Psychology technicians are health-care professionals who assist psychologists and other mental health practitioners with patients under their care. Their duties may involve direct patient care and assessment to help evaluate, diagnose and treat individuals who need mental-health treatment. They may work with specific types of individuals, such as veterans with post-traumatic stress syndrome, children with autism or those institutionalized with mental or physical conditions.
Generally, the minimum requirement for psychology technicians is a bachelor’s degree in psychology or a related discipline. Many employers require a master’s degree. Some states require psychology technicians to obtain a license to practice professionally. To obtain a license, candidates must complete a state-approved education program, submit an application and fee, and pass a written and oral credentialing exam. Licensing details vary from state to state, however.
Psychology technicians work in a variety of health-care settings. They include hospitals, institutions, outpatient care centers and psychologists’ offices. Some psychology technicians work for government agencies that provide services and care for veterans, non-profit organizations for those with special needs and research organizations that study disorders and mental health problems.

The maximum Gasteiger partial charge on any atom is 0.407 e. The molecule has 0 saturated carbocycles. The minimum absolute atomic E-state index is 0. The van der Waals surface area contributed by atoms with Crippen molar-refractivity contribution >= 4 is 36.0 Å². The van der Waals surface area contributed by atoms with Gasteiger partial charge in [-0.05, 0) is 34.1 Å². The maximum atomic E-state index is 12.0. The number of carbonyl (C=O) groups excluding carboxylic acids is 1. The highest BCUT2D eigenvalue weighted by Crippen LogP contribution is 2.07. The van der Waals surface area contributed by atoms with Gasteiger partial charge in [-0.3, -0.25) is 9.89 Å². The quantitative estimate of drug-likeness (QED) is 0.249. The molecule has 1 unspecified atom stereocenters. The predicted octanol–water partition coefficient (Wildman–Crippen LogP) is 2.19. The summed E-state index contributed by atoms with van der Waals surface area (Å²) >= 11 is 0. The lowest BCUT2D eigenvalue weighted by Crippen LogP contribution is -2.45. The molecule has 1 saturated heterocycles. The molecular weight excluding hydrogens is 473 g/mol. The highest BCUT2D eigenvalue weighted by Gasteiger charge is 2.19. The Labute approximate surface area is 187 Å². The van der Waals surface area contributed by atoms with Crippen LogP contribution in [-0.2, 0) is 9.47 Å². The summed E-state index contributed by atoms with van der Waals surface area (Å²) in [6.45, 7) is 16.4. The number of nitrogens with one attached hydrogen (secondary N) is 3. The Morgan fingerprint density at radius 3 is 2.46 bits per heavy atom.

Observation and Assessment
Using their education and training, psychology technicians observe patients for evaluation. They use psychological assessment tools and tests that are based on each patient's needs and symptoms. The observation and evaluation of patients include behavioral traits, capabilities, interests and day-to-day activities. Psychology technicians provide basic care to patients while they do their observation and assessment.
After the evaluation and assessment of patients, psychology technicians document the information for psychologists and other members of treatment teams. They may compile data for one patient, or for a group setting. Psychology technicians participate in developing treatment programs with other psychology professionals based on their findings.